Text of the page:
The bad news:
1. I did not want to comment on the situation with the alleged closure of the border with Russia. But [we received] too many appeals on this issue.
That is why I will say this: we, the IR group, to our deepest regret, don’t see any reason to share the confidences of government authorities with respect to its [border] control. Neither regarding the so-called “firing control” [of the border], nor any other [type of control]. Ah well.
2. The unpleasant story around the volunteer Aidar Battalion continues. The Aidar “Combat” announced today that the battalion was being withdrawn from the ATO area and is subject to being disbanded.
We failed to find a Defense Ministry [official] who would confirm the information about its disbanding. [Ed. Note: 30 minutes after the summary got published, Dmitry Tymchuk received confirmation from Ukrainian Defense Ministry that Aidar Battalion was not being disbanded]. But this does not matter. The fact is that an opposition of a volunteer formation to state structures is currently in full swing. And this has very negative consequences for both sides.
The very story of the Aidar Battalion and its armed fight near Luhansk is a story of heroism and tragedy. Near Luhansk, both battalion soldiers and military servicemen were killed. Brothers, [our] common misfortune should unite and not divide [us], especially when [we] work towards a common cause.
I am sure that both the Aidar soldiers and military leadership have something to say to each other. But this should not be done in a format of mutual accusations but in the form of discussion for the sake of key things–specific conclusions and decisions on how to work together. Perhaps the discussion should not be public, but with the involvement of military experts. There are complaints towards the organization of operation management, or, conversely, to the operation tactics by volunteers–why aren’t they submitted to an agenda for the sake of consensus?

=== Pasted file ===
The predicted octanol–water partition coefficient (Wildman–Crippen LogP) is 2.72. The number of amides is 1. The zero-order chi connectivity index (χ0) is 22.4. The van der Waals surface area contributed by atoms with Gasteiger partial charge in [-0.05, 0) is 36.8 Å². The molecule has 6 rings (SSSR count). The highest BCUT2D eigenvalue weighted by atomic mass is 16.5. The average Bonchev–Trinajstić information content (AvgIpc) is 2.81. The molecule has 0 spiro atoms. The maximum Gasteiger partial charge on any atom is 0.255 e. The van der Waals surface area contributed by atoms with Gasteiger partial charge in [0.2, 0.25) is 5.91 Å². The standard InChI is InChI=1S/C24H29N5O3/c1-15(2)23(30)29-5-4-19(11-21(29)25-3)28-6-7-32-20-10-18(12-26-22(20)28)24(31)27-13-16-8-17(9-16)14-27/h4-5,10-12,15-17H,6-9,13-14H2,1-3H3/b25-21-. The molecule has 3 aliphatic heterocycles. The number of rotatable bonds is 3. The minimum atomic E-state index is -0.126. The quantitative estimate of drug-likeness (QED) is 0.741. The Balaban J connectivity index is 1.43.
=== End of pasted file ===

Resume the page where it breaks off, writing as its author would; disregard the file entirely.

The good news:
1. Today, the EU voiced the following position through the mouth of the British Foreign Secretary William Hague: if Russia doesn’t make organizational conclusion and stop supporting terrorists by the end of the cease-fire in Donbas, i.e.: June 27, it will face further sanctions.
I am not sure that the EU will still really dare to do what it vowed to do in early March, and enter a third round of sanctions, but it’s a powerful promise.
Although I fear that its forcefulness will predictably decrease depending on the size of the bonuses “Gazprom” will provide for some European officials and politicians.
2. By the end of today it became known that the terrorists promised a ceasefire until June 27.
If this happens (although it’s hard to believe), then it’s probably because of Moscow’s fear of receiving a third round of sanctions from the EU, but not from the insurgents’ desire for peace. They clearly demonstrated their “desire” during the first three days of the truce.
But in any case, a cease-fire, it is a respite afterall. And if Petro Poroshenko manages to bring peace back to Donbas without “surrendering” Ukrainian interests, then honor and praise to him.
3. The “DPR” [Donetsk People’s Republic] complains that Putin does not respond to their fiery appeals to make their careless company part of Russia/annex their careless company to Russia.
Today, some creature named the press secretary (please try not to laugh so hard, have compassion for a mentally ill person) of the “Moscow Mission of the MFA [Ministry of Foreign Affairs] of the Donetsk People’s Republic” Darya Mitina complained in tears that all of the terrorist calls to the Kremlin remain unanswered.
It seems these clowns don’t realize that they, i.e.: cannon fodder, have another purpose–to breathe as long as Moscow needs it. And no one in Russia is going to ask them for tips on global issues. The sooner these citizens, unburdened by intelligence, understand this truth, the better for them.
Dmitry Tymchuk, Coordinator, Information Resistance
Translated and edited by Voices of Ukraine